The new Titan model 3200 offers up to 200,000 IOPS, up from 100,000 IOPS with the Titan 2000, and 20 GBps throughput, up from 10 Gbps with the Titan 2000 line. The new hardware will also support up to 64 virtual storage servers and up to eight cluster nodes for a maximum capacity of 4 PB, up from 2 PB with the 2000 series.
Like the 2000 series, the Titan 3000 will support SATA disk for archival storage, and iSCSI, NFS and CIFS interfaces. The product's hardware is comprised of modular blades for connectivity and storage -- the Titan head can be deployed as a gateway with a choice of LSI Corp., Xyratex Technology Ltd., HDS or Texas Memory Systems Inc. storage. The 3000 series also includes a 3100 model that takes over where the Titan 2000 series left off at 100,000 IOPS and 10 Gbps. Under its OEM deal with BlueArc, HDS will sell the new Titan as its high-performance NAS 3000 platform.
The upgrade addresses speeds and feeds without new functionality, but performance is a major driver for Titan customers, and they welcome the boost.
"Some might say, 'Why bother to double the performance [of the Titan]?' It's because of customers like me," said Tom Burns, director of post-production infrastructure for Technicolor. As the film industry moves toward high-definition video and more frames per movie, storage demands don't stop growing, he said. "And a NAS system is easier to administer than a SAN or SAN file system," he added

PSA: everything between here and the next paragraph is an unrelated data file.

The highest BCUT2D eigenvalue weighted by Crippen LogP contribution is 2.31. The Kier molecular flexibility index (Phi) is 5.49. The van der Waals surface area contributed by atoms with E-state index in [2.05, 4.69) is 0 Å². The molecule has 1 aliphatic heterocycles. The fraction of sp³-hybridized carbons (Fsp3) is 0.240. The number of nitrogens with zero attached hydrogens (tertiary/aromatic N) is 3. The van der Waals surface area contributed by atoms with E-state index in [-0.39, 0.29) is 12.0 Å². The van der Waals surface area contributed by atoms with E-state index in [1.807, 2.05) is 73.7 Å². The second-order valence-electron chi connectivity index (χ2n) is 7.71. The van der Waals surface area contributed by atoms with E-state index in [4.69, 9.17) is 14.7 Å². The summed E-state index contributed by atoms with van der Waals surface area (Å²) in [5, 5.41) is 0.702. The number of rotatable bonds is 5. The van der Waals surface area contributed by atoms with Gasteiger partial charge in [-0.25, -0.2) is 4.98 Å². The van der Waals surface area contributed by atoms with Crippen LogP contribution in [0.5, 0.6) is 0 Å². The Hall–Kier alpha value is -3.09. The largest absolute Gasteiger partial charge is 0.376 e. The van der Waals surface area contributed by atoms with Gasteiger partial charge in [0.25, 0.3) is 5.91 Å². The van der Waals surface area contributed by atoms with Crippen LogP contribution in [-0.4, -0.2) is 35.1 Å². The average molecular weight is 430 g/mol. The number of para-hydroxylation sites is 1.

New features are coming by way of a new API that will let BlueArc partners and other developers write applications for Titan. Analyst Arun Taneja of the Taneja Group said the API is crucial to help BlueArc "get unstuck from the HPC [high-performance computing] arena" where it began. Partners, including HDS, Storewize Inc., Brocade Communications Systems Inc. and Index Engines Inc., have signed on to write applications in four main areas: search and index, information lifecycle management, data virtualization and data retention and reduction.
Some features to be offered by the new applications include integrated data migration based on search query results, symbolic links between virtual storage file systems and virtual storage pools with thin provisioning for virtual machines and primary storage data reduction through compression.
BlueArc needs to better leverage VMware
"It shows fine execution from BlueArc that they're broadening the applicability of their hardware," Taneja said. But there's one software partner Taneja said he'd like to see BlueArc tap more fully: VMware Inc.
BlueArc is currently certified with VMware, and BlueArc CEO Mike Gustafson said the companies will work together on product integration, but declined to give more details. Taneja said BlueArc's hardware-based file services could help solve poor storage utilization and alleviate storage bottlenecks, which VMware customers frequently report.
"When you combine multiple applications on virtual servers in one physical machine, their combined I/O makes the I/O pattern from the physical machine randomized," Taneja said. "If storage boxes don't have very high IOPS, they can become a serious bottleneck." This puts BlueArc's box with its big IOPS numbers in good position to address a common issue with server virtualization, he said.
"There's a serious amount of work to be done there, and it takes time," he said. "But this should absolutely be a big initiative for them."